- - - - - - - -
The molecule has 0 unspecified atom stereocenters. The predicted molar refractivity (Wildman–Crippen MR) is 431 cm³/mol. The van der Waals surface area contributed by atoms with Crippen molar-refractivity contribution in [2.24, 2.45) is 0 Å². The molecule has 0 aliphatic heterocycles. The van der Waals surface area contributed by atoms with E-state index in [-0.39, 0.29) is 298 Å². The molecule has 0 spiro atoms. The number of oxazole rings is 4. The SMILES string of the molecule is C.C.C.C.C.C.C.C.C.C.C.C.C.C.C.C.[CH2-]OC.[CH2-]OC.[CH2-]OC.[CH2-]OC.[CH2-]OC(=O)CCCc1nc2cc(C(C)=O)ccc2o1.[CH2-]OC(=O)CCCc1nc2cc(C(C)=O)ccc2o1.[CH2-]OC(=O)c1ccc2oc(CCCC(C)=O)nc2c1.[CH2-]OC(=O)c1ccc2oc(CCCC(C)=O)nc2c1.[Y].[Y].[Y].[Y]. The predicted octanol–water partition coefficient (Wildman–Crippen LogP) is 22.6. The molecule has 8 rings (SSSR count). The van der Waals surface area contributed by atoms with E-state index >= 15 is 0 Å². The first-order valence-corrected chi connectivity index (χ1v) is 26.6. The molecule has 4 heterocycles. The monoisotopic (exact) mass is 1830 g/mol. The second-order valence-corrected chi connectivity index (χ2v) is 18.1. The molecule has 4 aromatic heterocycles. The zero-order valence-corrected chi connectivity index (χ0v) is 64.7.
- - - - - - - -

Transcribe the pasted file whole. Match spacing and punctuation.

The molecule has 0 unspecified atom stereocenters. The predicted molar refractivity (Wildman–Crippen MR) is 431 cm³/mol. The van der Waals surface area contributed by atoms with Crippen molar-refractivity contribution in [2.24, 2.45) is 0 Å². The molecule has 0 aliphatic heterocycles. The van der Waals surface area contributed by atoms with E-state index in [-0.39, 0.29) is 298 Å². The molecule has 0 spiro atoms. The number of oxazole rings is 4. The SMILES string of the molecule is C.C.C.C.C.C.C.C.C.C.C.C.C.C.C.C.[CH2-]OC.[CH2-]OC.[CH2-]OC.[CH2-]OC.[CH2-]OC(=O)CCCc1nc2cc(C(C)=O)ccc2o1.[CH2-]OC(=O)CCCc1nc2cc(C(C)=O)ccc2o1.[CH2-]OC(=O)c1ccc2oc(CCCC(C)=O)nc2c1.[CH2-]OC(=O)c1ccc2oc(CCCC(C)=O)nc2c1.[Y].[Y].[Y].[Y]. The predicted octanol–water partition coefficient (Wildman–Crippen LogP) is 22.6. The molecule has 8 rings (SSSR count). The van der Waals surface area contributed by atoms with E-state index >= 15 is 0 Å². The first-order valence-corrected chi connectivity index (χ1v) is 26.6. The molecule has 4 heterocycles. The monoisotopic (exact) mass is 1830 g/mol. The second-order valence-corrected chi connectivity index (χ2v) is 18.1. The molecule has 4 aromatic heterocycles. The zero-order valence-corrected chi connectivity index (χ0v) is 64.7.